The tangled tale of Nectocaris began during the early 20th century. The first specimen ever found – and, for a time, the only specimen known – was collected by Walcott sometime during his collecting trips to the Burgess Shale. He left no notes about its discovery, and he never published on it. It was not until 1976 that the British paleontologist Simon Conway Morris described it and gave the creature its name.
Just what Nectocaris was, though, Conway Morris couldn’t say. The head of the creature looked shrimp-like, but this was followed by a narrow, tapered body with fringe-like fins running along the top and bottom. There was simply nothing else like it. Conway Morris wisely decided to leave its systematic assignment uncertain, but, now that the specimen had been published, other researchers were able to propose alternate interpretations.
In 1988 Alberto Simonetta proposed that Nectocaris was an early chordate – an archaic cousin of the first vertebrates which evolved much later. In overall form and in some specifics the anatomy of Nectocaris appeared to resemble that of lancelets such as Branchistoma, although this interpretation did not catch on. Published a year later, Stephen Jay Gould’s Wonderful Life reaffirmed the oddball nature of this animal, and although Gould highlighted some of the purported chordate traits he, too, left Nectocaris in systematic limbo. No one quite knew what to make of this creature with an arthropod head and an eel-like body. More specimens were required to determine whether the various traits perceived by the scientists were flukes or real anatomical parts.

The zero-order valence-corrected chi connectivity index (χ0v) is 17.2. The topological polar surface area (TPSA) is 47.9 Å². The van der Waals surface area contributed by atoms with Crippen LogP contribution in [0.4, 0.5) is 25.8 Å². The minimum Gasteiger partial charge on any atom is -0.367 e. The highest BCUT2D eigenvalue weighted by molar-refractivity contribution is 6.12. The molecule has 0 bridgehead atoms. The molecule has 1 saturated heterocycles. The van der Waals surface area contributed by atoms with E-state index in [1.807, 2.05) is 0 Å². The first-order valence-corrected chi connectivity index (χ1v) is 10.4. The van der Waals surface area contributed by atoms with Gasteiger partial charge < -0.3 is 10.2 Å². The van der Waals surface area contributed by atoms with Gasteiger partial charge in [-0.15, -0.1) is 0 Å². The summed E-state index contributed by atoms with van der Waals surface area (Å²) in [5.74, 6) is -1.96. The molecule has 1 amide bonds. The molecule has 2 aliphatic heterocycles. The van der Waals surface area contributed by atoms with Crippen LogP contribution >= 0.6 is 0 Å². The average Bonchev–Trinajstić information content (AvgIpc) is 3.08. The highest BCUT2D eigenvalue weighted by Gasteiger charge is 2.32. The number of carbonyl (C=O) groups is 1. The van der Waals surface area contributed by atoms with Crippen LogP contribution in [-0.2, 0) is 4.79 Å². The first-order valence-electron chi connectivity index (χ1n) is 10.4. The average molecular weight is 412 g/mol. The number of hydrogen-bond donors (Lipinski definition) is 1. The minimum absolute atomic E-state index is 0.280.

The 91 new specimens reported by Smith and Caron have done much to alter our image of Nectocaris. It mostly came down to a matter of perspective. Although they could not have known it from just one specimen, Nectocaris actually had a compressed body which was flattened from side-to-side. The right side of the specimen was really the bottom. Likewise, the head of the original specimen was incomplete and twisted with respect to the rest of the body, giving Nectocaris a shrimp-like profile that it did not actually have in life. This sort of thing has happened before. When Conway Morris described the enigmatic creature Hallucigenia he reconstructed it as walking on its spines with tentacles stemming from its back, but in 1991 paleontologists Lars Ramskold and Hou Xianguang flipped it over. The feeding tentacles were actually tube feet, and the spines jutted out of the animal’s back.